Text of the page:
“Tale as old as time,” Ariana Grande sings in Beauty and the Beast‘s final trailer. Yes, it is a tale as old as 1991. Beauty and the Beast has been around my whole life, so, to me, that famous lyric rings true as I’m sure it will for most of Beauty and the Beast‘s target audience.

With its series of live-action remakes that include Alice in Wonderland (2010)Maleficent (2014)Cinderella (2015), The Jungle Book (2016), and Pete’s Dragon (2016), some might think Disney has struck upon a golden formula. However, such people might be looking back upon these movies with rose-colored glasses thanks to the astounding success of The Jungle Book because it wasn’t until that movie that Disney got things right.

In 2010, Disney started strong at the box-office with its first two remakes Alice and Maleficent. They both grossed $320M and $190M, respectively. However, critics shunned the films, assigning them the mediocre scores of 52% and 50%. In Disney’s more recent live-action attempts, Cinderella and Pete’s Dragon, the studio finally won over critics, enjoying scores of 83% and 86% on RottenTomatoes.com, respectively, but neither came close to the $360+ million box office success of Jungle Book nor the lesser successes of Alice and Maleficent. Jungle remedied these imbalances by both winning over critics (95% on RottenTomatoes.com) and bringing in its largest box-office performance in the live-action remake sector, which set up the studio for a record breaking year.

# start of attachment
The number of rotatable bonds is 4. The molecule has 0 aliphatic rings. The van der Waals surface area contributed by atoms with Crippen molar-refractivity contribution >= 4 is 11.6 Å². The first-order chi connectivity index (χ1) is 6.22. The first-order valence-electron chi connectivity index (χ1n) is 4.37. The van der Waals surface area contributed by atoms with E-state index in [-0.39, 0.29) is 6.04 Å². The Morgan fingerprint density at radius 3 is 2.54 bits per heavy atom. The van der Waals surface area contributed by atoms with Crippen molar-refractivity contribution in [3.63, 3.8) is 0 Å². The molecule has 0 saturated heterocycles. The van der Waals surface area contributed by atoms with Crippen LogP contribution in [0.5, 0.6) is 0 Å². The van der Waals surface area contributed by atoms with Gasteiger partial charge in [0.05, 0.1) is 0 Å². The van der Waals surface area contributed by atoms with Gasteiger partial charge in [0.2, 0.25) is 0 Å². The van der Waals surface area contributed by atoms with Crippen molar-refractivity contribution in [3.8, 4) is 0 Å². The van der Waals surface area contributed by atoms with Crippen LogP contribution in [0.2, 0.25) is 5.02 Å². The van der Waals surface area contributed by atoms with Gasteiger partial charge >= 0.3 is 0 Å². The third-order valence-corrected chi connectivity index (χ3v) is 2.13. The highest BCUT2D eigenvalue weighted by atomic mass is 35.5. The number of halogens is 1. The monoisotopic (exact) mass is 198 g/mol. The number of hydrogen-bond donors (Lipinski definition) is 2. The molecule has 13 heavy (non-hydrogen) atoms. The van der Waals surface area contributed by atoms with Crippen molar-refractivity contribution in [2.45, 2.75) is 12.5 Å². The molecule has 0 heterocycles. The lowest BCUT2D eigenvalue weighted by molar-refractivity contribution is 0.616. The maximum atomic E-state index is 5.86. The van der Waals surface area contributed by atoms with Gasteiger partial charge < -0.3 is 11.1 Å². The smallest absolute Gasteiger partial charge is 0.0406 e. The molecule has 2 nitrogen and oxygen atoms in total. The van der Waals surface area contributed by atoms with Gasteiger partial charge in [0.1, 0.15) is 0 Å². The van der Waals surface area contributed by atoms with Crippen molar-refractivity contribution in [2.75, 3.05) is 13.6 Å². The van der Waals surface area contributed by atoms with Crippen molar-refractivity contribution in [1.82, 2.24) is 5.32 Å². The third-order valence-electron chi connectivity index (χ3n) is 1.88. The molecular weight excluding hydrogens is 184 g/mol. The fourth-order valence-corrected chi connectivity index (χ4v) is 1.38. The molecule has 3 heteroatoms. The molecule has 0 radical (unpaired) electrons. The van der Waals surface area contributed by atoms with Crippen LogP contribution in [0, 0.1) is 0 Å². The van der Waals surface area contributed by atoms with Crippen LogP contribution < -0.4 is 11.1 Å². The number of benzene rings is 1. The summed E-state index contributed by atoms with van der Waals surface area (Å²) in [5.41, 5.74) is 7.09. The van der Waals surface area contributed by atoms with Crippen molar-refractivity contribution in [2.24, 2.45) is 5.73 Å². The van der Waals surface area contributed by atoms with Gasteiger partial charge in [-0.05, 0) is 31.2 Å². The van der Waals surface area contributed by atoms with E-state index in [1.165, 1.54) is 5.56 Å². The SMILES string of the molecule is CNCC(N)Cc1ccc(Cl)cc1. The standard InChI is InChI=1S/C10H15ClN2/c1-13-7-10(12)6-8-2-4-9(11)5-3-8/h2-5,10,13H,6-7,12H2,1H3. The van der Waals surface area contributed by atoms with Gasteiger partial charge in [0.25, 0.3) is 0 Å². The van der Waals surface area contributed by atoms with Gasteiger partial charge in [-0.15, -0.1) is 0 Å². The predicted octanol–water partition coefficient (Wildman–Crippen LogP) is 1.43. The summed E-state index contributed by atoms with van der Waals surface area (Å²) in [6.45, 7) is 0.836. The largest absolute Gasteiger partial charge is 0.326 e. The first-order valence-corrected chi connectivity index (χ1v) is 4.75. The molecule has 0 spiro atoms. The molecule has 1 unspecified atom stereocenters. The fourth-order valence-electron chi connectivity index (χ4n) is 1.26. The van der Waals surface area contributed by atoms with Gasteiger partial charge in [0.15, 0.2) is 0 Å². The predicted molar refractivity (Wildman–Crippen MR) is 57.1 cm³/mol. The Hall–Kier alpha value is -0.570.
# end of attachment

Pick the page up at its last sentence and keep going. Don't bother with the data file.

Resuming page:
Now all eyes are on this movie, Beauty and the Beast. Can it continue Disney’s hot streak and recreate Jungle‘s balancing-act of critical/box-office success? Can it lead Disney on to another record breaking year with a pipeline full of possible hits that include: Guardians of the Galaxy 2Pirates of the Caribbean: Dead Men Tell No TalesCars 3Thor: Ragnarok, Coco, and Star Wars: The Last Jedi.

Like The Jungle Book, this movie’s source material is incredibly well-known by audiences. Something I didn’t know till just now, Beauty was more than just a critical darling, it snagged an Oscar nomination for Best Picture in 1992. Laughably, Beauty‘s final trailer openly reveals the first half of the movie’s plot, in chronological order. Disney’s lack of effort to conceal the plot signals that it also realizes how familiar its target audience is with the original film. I believe this familiarity along with its star-studded cast (I’m eager to see Ewan McGregor as Lumiere) will generate large opening weekend number’s even if critics deride the movie.